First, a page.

In a few days the nation will be gripped by the EU referendum vote. The arguments for and against are compelling, Brexit want to reclaim Britain's sovereignty and control who comes into the UK by policing the country's borders to halt untenable levels of immigration, gain autonomy over key decision making areas and forgo the billions spent each year for the EU membership fee. To leave would mean they no longer enjoy the benefits of free trade devoid of tariffs, but instead be able to establish their own laws related to agriculture, justice, home affairs and immigration.
If Brexit wins the UK will engage in the laborious process of establishing its own trade agreements - a potentially protracted affair. Brexit argue they could enjoy the benefits of free trade without being bound by EU regulations. In order to dissuade other countries from emulating the Brexit route, the UK could face a backlash from fellow EU members making it hard to trade freely as before.
The main fear for the Remain camp is how Brexit would impact on trade with businesses moving from the UK to neighbouring EU countries for the free trade benefits, for example. However Brexit believe their departure from the EU would precipitate a domino effect leading to the collapse of the EU project; subsequently businesses would remain in the UK - seeing it is a safe place to continue to expand their businesses and attract investment.
And what of the implication on jobs? The Remain camp predict 3 million job losses, the Brexit camp argue the halting of immigration would mean more job opportunities for people in the UK. Yet cutting immigration could result in labour shortages in key sectors. Wages might rise if Britain leaves, which doesn't bode well for employers. Loss of freedom of movement within the EU would diminish the ease with which people can work in other countries reducing the pool of talent for employers to choose from dampening UK's competitive edge.
If the UK left they would retain control over their fishing rights, but fisherman would still have to trade with EU member states with limited access to the single market. Leaving would make it difficult to trade and they would have no say or influence on the rules and laws that directly impact them.
In terms of the UK's position on the world stage, leaving would mark a shift in global hegemony. The Brexit camp argues the UK would be independent again, but it could mean reverting to the pre war world of tenuous and strained networks. Departing would diminish the UK's voice and influence on the world stage and compromise US relations.
As for security, the inability to monitor or implement proper checks on the people entering the UK makes it easier for insalubrious characters to enter and for criminal activity to take place with relative fluidity across Europe. Being excluded from the EU could make the UK more vulnerable since they will not have ease of access to key information and intelligence related to combating terrorism. The Brexit camp argue that leaving would help to facilitate new controls on who comes into the UK increasing security at home, but it seems a myopic view in light of the global threat that Islamic extremism poses.
The overriding issue driving the debate is immigration; currently under EU law Britain can't prohibit anyone from another member state from coming to live/work in the UK. This has enabled people all over Europe to resettle and work in any European member state. The UK is an ageing population - immigration has encouraged growth and contributed to the richness of UK society. But the Brexit camp claims that levels are untenable putting a huge strain on health, housing and education provision.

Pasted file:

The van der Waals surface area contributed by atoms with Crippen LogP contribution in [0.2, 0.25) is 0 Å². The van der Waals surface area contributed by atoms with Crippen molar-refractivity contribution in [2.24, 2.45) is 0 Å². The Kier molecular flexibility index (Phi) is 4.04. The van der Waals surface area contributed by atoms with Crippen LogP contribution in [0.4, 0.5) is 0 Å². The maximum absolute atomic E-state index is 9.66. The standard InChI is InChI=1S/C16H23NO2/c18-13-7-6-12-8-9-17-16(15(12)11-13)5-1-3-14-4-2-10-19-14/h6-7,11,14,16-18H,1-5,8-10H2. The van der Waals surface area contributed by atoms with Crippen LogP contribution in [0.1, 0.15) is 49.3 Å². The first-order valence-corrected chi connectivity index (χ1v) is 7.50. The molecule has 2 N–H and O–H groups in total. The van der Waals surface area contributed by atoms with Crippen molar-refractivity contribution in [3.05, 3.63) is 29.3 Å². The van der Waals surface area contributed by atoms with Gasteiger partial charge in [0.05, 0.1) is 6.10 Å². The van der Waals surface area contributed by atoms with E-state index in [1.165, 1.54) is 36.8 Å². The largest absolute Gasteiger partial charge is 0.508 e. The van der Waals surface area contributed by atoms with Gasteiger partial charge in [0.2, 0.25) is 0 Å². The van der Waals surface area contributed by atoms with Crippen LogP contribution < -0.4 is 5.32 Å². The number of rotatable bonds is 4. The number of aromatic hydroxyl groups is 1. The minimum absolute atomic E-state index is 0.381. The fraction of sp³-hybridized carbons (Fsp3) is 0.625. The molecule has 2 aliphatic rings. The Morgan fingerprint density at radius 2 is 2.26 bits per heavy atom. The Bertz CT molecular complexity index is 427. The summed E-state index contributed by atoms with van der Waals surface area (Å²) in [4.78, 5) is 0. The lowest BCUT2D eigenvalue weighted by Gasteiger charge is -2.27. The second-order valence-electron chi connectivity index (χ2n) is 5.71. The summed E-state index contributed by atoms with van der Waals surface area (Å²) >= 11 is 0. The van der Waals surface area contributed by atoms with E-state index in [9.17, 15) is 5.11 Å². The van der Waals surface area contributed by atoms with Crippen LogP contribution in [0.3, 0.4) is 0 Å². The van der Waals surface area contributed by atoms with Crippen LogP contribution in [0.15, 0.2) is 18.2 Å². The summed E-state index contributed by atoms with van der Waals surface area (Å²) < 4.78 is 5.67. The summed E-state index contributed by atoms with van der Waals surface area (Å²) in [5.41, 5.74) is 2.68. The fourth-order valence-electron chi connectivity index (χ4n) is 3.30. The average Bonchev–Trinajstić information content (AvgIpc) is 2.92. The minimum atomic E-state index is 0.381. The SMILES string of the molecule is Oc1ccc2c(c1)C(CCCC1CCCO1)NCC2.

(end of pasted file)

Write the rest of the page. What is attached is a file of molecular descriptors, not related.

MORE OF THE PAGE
And what of the ordinary man on the street - what do they make of the EU referendum vote?
In London I spoke to a black cab driver vociferous in his views about leaving the EU - it was immigration that bothered him.
'They let anyone one in, murderers, rapists, I want OUT, I am sick of it.'
I let him rant and then said, 'my parents came over here in search of a better life. We assimilated and abided by the rules - there are many immigrants who are making a contribution to British society.' It went quiet in the cab - then he resumed his Brexit rant. It was then that I felt a sudden disconnection. Moving between London, Europe and Asia, I am a drifting nomad not part of any society/ community. Would I exercise my right to vote or abstain feeling excluded from the whole debate? I still pay UK taxes, own a London flat, but for a long time have barely utilised any of the services available to me as a British or EU citizen, including health care. Were there others like me, rootless and a bit lost in the midst of the heat of a debate that will rage until the very last vote is cast.
Whatever happens if the Remain camp wins EU grumblers won't stop; if Brexit wins it will change the landscape of British politics redrawing the balance of power in the European region.
I sensed from that British male white cab driver, born and brought up in London, that he was hankering for another time that is long gone. However, our society has changed irrevocably, it is not the same Britain, if Brexit win they might assert border control again, but it won't change the fact that we still live in a UK society that is heterogeneous and incredibly diverse.
Drawing of east London view (pen on paper, 2001)
Personally, I think the EU should be reformed, that member states who have issues need to be listened to and if modifications were made then staying would be more desirable than leaving. As someone who has always felt like an outsider, to see Britain stand alone and isolated doesn't seem right, it is better to be a player and leader on the world stage, and argue for reform from within than without.